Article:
Friends and Lovers

I don’t miss you during the night watches. I miss you during domestic times, like dinnertime and breakfast. I miss you on weekends when we should be going to the places that we always went. When I go to the movies, or to a bookstore, or to a café, our ghosts are there, in the chairs where we once sat contentedly, talking and laughing the way that we used to talk and laugh. Our relationship was never about passion but about daily moments, the embrace of family, the warmth of shared histories and frequent hilarity. The familiarity satisfied me but ultimately left you restless, looking for something more like surrender, searching for the flames of passion to replace the slow burn of hearth and home.

As I grow closer to the end of my marriage, I’ve been turning over the compost, looking over the decisions that I made and why I made them. Years ago, my mother told me that you always miss a friend more than you miss a lover. I chose a marriage of friendship when, 12 years ago, I married my best friend. As we dismantle our shared life, I realize that friendship on its own just isn’t enough for a lifelong partnership.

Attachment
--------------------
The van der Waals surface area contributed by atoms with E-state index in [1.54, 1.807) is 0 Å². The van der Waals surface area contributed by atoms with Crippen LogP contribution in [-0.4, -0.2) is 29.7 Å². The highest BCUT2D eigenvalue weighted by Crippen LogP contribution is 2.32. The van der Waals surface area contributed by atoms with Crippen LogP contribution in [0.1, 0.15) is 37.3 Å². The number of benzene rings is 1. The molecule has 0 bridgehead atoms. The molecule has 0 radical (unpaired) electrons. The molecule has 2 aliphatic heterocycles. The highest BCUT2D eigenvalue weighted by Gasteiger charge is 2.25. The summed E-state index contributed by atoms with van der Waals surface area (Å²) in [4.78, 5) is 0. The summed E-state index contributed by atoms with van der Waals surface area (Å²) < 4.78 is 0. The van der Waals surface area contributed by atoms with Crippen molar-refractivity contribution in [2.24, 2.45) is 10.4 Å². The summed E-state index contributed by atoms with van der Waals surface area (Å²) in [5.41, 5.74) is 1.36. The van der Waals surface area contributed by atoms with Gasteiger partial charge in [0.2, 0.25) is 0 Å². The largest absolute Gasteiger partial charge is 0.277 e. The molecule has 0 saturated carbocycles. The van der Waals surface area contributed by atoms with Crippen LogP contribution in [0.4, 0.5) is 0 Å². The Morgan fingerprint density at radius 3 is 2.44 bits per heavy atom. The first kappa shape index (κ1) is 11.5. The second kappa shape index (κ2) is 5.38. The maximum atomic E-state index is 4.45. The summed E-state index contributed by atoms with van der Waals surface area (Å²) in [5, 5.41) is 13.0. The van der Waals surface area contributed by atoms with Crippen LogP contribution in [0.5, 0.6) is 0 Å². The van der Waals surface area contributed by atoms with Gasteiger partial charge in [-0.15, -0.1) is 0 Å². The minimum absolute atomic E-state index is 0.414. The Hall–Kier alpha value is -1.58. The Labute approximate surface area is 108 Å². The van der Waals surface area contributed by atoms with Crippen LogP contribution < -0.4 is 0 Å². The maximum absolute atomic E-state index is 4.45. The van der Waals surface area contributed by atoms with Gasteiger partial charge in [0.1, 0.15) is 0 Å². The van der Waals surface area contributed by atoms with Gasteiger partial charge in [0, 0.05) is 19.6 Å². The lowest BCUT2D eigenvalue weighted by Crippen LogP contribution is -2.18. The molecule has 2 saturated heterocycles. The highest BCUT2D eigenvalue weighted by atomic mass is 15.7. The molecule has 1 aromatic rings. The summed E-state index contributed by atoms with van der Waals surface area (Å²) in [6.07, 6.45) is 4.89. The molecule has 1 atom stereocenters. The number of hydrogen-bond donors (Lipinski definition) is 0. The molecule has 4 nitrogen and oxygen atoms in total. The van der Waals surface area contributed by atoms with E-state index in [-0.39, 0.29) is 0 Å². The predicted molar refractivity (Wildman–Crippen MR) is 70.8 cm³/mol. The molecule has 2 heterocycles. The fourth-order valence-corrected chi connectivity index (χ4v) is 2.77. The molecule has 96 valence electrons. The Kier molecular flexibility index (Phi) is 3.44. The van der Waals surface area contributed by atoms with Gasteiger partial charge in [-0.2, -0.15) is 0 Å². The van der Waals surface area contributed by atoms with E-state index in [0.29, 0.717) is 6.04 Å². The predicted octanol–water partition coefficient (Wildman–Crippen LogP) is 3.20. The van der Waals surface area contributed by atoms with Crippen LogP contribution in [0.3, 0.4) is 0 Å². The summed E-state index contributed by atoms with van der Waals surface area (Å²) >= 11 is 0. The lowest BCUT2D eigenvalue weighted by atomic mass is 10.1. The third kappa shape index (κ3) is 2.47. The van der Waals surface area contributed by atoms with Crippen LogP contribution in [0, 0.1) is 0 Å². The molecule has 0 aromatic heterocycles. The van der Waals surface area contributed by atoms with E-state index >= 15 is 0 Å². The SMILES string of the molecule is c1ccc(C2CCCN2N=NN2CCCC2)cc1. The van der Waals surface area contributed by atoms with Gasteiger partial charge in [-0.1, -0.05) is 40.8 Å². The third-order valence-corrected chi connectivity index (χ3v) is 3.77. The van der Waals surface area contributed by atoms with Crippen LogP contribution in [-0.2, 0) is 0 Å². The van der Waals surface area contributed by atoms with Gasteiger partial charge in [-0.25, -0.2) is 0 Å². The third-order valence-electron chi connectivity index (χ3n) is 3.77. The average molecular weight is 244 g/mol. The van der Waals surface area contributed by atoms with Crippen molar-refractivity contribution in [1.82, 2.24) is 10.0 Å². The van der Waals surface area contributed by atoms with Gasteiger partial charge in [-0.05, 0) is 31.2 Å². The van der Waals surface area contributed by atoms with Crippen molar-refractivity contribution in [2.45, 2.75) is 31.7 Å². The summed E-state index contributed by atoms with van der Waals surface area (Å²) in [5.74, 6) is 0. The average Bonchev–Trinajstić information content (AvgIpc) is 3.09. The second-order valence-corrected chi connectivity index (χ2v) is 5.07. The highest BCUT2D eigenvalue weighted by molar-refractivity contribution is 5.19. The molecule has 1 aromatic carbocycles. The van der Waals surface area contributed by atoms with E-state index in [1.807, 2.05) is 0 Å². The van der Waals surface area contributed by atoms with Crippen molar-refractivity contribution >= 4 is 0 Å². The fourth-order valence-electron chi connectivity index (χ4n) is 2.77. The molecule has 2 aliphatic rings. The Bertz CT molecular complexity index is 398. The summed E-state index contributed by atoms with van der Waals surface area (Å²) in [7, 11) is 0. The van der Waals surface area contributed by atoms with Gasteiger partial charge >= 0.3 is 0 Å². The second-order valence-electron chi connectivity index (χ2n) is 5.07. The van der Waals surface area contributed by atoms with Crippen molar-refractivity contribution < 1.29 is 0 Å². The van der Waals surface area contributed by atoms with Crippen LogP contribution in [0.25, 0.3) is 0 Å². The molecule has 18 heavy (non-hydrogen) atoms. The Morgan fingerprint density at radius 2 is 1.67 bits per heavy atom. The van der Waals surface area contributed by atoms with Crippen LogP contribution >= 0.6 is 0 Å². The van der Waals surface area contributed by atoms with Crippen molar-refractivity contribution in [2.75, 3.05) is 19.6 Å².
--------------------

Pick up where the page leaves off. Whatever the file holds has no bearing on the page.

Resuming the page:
People choose their relationships for different reasons. Some people thrive on passion, while others build partnerships based on companionship. I suppose that the best relationships find a workable balance of both key ingredients. As a mature woman, I’m asking myself why I chose friendship with minimal romance for my first marriage. For now, my best answer is that I wanted the safety that I rarely felt in my own nuclear family. I looked for kindness. I looked for someone who believed in me and affirmed who I was in so many ways, accepting passion on a really basic level in exchange for safety.

After I can finally talk about my first marriage without bursting into tears, I will try on a variety of relationships to see what the mature me likes best. I do know that I loved many things about marriage, and that I will marry again. Maybe I’ll upgrade from “mild” to “medium” or “hot.” Even so, I still hold out hope for the chance to share life with a friend. Not that I want the flames to fizzle out, but I know that time and geriatrics take an inevitable toll on anyone’s romantic life. But if I’m looking into the sunset of my life with my dearest friend’s hand in mine, cherishing the life we’ve built together, then I know I will be at peace with the choices I’ve made.